Standard Tart Dough

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Preparation info

  • Makes Eight 4 Inch Tart Shells or Seven

    4

    • Difficulty

      Easy

Appears in

Book of Tarts

Book of Tarts

By Maury Rubin

Published 1995

  • About

This makes a cookielike crust, a sort of pastry cousin to the French sablé with its fine crumb. There are several advantages to this pastry. First is its ability to be worked often—actually kneaded like a bread dough—with no loss in the quality of its texture. Take advantage of this. Since I suggest that tarts be made in flan rings, which may be new to you, rather than fluted tart pans, use the leeway that this recipe provides, and practice again and again with the same piece of dough. Second, if you’re baking a tart shell “blind”—that is, without a filling—this dough does not need to be filled with pie weights or beans to keep the sides from collapsing. After making the dough and filling the rings, just chill the dough, then put it right in the oven.

Ingredients

  • 13 tablespoons unsalted butter, cut into 13 pieces
  • cup confectioners’ sugar
  • 1 large egg yolk
  • cups unbleached all-purpose flour
  • 1 tablespoon heavy cream

Method

  1. Let the butter sit at room temperature for 10 to 15 minutes. It should be malleable, but still cool.
  2. Place the confectioners’ sugar in the bowl of a stand mixer or a medium mixing bowl. Add the butter and toss to coat. Using the paddle attachment or a hand-held mixer, cream the sugar and butter at medium speed until the sugar is no longer visible. Scrape down the sides of the bowl. Add the egg yolk and beat until well blended. Scrape down the sides of the bowl again. Add half of the flour and beat until the dough becomes crumbly. Stop the machine, add the remaining flour and then the cream, and beat until the dough forms a sticky mass.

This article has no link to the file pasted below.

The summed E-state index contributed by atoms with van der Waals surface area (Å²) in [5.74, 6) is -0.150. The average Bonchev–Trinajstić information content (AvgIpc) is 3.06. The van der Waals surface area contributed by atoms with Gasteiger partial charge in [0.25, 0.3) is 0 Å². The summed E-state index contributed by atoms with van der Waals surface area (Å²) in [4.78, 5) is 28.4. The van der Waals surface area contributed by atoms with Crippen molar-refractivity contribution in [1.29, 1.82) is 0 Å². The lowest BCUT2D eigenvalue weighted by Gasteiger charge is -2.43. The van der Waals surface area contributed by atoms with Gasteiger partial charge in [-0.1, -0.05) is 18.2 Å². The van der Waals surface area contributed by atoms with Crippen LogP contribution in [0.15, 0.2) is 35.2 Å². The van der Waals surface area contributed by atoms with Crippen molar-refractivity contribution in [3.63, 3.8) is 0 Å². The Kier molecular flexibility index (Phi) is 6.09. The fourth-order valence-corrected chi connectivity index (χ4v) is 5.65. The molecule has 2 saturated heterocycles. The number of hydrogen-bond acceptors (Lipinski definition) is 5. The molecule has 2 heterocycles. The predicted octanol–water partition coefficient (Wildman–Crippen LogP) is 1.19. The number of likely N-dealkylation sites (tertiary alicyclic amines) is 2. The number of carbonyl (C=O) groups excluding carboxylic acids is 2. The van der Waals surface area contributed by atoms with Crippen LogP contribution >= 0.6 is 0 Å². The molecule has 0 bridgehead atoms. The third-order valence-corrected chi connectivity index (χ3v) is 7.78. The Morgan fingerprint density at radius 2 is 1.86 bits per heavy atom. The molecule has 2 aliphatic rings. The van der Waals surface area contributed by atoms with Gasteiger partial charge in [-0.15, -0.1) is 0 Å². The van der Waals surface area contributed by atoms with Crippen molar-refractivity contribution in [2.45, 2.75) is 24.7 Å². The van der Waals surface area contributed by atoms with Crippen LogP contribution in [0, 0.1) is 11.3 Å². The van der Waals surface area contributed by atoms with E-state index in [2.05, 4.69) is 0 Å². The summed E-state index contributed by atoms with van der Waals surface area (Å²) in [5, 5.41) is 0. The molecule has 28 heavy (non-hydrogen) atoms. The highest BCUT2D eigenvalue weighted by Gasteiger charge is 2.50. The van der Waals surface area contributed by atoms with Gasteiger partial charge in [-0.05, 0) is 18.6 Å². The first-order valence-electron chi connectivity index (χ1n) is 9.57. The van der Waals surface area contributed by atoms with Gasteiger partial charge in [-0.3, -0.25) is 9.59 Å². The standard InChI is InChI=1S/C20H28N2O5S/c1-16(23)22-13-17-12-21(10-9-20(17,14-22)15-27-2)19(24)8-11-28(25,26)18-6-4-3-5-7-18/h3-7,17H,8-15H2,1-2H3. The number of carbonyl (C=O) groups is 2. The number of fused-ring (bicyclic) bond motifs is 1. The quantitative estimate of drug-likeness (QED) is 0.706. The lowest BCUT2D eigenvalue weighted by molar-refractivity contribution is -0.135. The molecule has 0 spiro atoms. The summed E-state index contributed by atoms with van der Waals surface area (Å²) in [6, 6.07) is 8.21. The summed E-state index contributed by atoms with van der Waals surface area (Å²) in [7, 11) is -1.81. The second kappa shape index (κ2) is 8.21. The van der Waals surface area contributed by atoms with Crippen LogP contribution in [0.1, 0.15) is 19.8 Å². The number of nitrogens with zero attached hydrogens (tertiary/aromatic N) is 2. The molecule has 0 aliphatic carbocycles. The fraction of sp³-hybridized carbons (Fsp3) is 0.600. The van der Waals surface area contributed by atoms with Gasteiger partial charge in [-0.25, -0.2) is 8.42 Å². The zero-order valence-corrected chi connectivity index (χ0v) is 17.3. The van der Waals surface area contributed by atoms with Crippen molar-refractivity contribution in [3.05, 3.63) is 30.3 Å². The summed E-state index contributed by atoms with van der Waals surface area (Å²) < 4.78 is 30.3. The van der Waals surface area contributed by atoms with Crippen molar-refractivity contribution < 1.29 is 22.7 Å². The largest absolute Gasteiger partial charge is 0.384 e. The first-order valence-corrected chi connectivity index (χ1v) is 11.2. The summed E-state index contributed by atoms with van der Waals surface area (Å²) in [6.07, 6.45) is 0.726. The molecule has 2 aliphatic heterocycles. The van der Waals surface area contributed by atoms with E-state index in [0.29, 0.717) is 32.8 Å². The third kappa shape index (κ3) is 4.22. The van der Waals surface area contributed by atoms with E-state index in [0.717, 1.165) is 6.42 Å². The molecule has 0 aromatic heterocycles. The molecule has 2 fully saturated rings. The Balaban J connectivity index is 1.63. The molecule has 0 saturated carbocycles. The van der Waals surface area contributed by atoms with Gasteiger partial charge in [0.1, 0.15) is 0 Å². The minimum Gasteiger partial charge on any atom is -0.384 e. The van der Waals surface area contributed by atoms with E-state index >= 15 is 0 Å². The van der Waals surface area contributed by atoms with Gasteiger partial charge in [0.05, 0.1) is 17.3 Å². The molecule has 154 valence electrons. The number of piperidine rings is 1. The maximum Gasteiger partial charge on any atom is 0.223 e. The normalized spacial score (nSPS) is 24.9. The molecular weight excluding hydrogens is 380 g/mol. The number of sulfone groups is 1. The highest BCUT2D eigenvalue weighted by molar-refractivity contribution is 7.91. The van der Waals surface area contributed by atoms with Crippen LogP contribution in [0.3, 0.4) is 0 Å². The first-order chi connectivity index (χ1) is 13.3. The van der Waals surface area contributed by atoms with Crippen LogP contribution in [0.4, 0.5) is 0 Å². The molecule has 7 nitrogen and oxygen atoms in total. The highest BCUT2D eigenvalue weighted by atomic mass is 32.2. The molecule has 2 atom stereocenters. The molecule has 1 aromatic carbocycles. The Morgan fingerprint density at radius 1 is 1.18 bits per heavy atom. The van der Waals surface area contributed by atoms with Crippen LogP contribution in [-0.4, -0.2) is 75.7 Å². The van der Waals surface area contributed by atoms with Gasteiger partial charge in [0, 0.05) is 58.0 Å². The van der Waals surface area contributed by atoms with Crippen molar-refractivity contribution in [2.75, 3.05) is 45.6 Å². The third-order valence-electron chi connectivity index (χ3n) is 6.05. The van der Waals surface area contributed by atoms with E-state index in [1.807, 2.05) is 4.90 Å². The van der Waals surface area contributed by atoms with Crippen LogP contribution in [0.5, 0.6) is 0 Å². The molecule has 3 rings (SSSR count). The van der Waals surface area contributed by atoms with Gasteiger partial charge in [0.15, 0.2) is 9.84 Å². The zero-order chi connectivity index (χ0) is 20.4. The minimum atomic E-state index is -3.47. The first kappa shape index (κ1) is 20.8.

3. Shape the dough into a disk, and wrap well in plastic. Refrigerate until firm, approximately 2 hours.
  4. Dust a work surface with flour. Cut the chilled dough into 1-inch pieces. Using the heel of your hand, knead the pieces back together into a smooth disk. As you work, use a dough scraper to free the dough from the surface if necessary. Keeping the surface well dusted, roll the disk into a 12-inch log. If using flan rings, cut the log into 8 equal pieces; if using tart pans, cut into 7 pieces. Refrigerate for 5 minutes.
  5. If using flan rings, line a baking sheet with parchment paper and set eight 4-inch flan rings on it.
  6. Dust the work surface and a rolling pin with flour. Using your fist, flatten one piece of dough into a 2- to 3-inch round. Lift it up off the work surface to dust underneath with flour. Using the rolling pin, roll the dough into a -inch round, or a 6-inch round if using tart pans, about inch thick. With a pastry docker or a fork, prick holes all over the dough. (If the dough is too soft to handle at this point, use a dough scraper to move it to a small baking sheet and refrigerate it for 2 to 3 minutes before proceeding.)